Seattle-based musician-turned-artist John Fisher brings his multimedia art utilizing algorithms, numbers animation and programming to Mineral for the last show of 2010, “Algorithmic Drawings.”
The majority of pieces encased in the show highlight photographs of locations in Seattle and Tacoma - exactly where is hard to decipher. But one can note the themes behind why Fisher chose the locations: lines, angles and the patterns and shapes they form.
These facts should come as no surprise when the viewer learns that Fisher’s intent with these pieces is to “expose elegant geometry” through daily scenes. According to the show’s press release, he developed drawing algorithms and custom image scanning to create 2-D images based on underlying photographs. The one, central animation video in the center of the gallery was created using the same programming and utilizes images and sound made by the artist specifically for the show.
“In this exhibit I seek to document inspiring images in my everyday life in the city, and the hidden super-reality that I see in my imagination,” Fisher said in his artist statement. “Our minds naturally categorize visual forms into well-set categories to help us make sense of the world. Unfortunately, this categorization can make the simple, amazing truths we see every day seem mundane. I hope this art renders from ordinary things uniqueness, and points out beauty otherwise unnoticed.”
In “Green Spiral Stairs,” Murray Morgan Bridge is depicted amid Fisher’s enhancements. Metal steps with wood beams are visible to the right of the piece, and the way in which the photo is positioned makes it appear as though the stairs are descending, and towards the back there is light coming through an opening. Fisher integrated 3D and computer-generated, smaller multicolored geometric chains coursed throughout the piece and layered them to create a futuristic look that gives an impression of movement.
“Courthouse Explosion” was prefaced with the following: “I was questioned by a security guard when I was shooting this courthouse in Seattle. They asked me what I was taking pictures for. I should have said, ‘I’m going to blow it up.’” The scene was taken at night, and the view is from the bottom facing up at an angle. The building stands to the right and all the levels their windows are visible in the dark scene. Fisher enhanced the photo by attaching rod-like bars to the building that have squares attached at the end. They are layered on top of each other so frequently and at so many angles that they look almost like sticks sticking out of the building, or metal branches. The forms take on beautiful collage-like characteristics as they layer, fan out and seemingly have light emanating from within. Each is colored in a warm orange, pink and red color scheme. Underneath the ceiling and top level, Fisher lighted it a bright blue-ish green tint that adds to the ethereal effect he has created.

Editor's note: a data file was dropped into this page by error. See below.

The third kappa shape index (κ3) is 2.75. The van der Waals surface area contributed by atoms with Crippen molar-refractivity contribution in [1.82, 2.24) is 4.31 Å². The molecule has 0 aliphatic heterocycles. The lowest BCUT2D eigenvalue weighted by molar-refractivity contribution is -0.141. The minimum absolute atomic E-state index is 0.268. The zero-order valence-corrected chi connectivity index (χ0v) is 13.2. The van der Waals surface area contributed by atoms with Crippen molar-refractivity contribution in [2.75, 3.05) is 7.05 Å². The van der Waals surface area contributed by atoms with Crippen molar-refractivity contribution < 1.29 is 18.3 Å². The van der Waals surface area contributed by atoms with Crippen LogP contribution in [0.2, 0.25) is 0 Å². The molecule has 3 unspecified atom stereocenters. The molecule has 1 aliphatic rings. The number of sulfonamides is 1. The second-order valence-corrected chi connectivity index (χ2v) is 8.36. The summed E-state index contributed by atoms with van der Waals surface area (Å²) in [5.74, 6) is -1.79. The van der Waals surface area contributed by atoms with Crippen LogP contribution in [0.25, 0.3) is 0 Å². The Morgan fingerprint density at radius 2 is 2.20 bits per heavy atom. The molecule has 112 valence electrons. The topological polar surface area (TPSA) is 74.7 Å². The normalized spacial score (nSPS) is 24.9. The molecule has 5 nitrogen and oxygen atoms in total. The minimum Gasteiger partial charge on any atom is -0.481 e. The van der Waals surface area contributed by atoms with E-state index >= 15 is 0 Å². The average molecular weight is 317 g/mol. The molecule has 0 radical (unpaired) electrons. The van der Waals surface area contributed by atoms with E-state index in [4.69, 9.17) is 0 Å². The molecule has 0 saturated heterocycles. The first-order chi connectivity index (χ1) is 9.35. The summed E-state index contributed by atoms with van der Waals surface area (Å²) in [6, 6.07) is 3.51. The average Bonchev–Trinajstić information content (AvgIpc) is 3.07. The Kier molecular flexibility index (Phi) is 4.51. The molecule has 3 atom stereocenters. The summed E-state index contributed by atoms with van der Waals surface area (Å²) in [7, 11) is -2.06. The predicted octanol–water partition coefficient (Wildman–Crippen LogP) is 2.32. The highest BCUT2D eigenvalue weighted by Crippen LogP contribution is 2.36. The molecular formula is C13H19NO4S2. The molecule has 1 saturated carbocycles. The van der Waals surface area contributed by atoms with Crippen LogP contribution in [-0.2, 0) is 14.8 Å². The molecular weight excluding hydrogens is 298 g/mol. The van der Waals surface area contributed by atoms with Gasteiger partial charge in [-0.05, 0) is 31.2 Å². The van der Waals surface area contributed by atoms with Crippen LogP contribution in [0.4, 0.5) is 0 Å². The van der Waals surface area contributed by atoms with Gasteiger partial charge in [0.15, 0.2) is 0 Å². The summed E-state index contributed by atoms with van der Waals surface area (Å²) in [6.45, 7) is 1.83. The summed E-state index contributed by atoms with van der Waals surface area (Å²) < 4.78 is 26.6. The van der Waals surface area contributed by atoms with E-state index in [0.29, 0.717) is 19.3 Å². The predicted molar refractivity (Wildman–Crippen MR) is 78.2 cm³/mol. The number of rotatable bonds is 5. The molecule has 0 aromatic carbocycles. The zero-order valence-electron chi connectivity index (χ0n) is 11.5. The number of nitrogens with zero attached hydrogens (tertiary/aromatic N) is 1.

Another Tacoma piece highlights a truck and utilizes a long exposure. “Tideflats Ghost Semi” features a decrepit building with a purple-pink sky behind that makes it look as though the photo was taken at dawn or sunset. Blue, purple and pink swirls grace the building and orange-red lines burn through the top, middle and bottom of the photograph to signify where the semi once was and its movement. The overall effect of the piece is beautiful and calming – practically the antithesis of what most think of the sounds of a semi-truck roaring by.
The animated video playing throughout were two elements at the opening that kept drawing the eye and ears over. The central element of the video is a branching tree that changes and re-forms constantly. Viewer participation occurs by having visitors enter algorithms to change the shape of the central geometric image.
Elegantly depicted, rooted in science and arithmetic, and depicting Tacoma and Seattle, “Algorithmic Drawings” is a fitting last show of the year for Mineral’s and owner Lisa Kinoshita’s eclectic tastes and affinity for nature-based visuals. Stop by before it is gone.
“Algorithmic Drawings” by John Fisher is currently on view through Jan. 29 at Mineral, located at 301 Puyallup Ave., Ste. A, in the Dome District. Holiday hours are Thursday through Saturday noon to 5 p.m. and by appointment (hours may vary, so please call ahead). For more information, call (253) 250-7745 or visit www.lisakinoshita.com.
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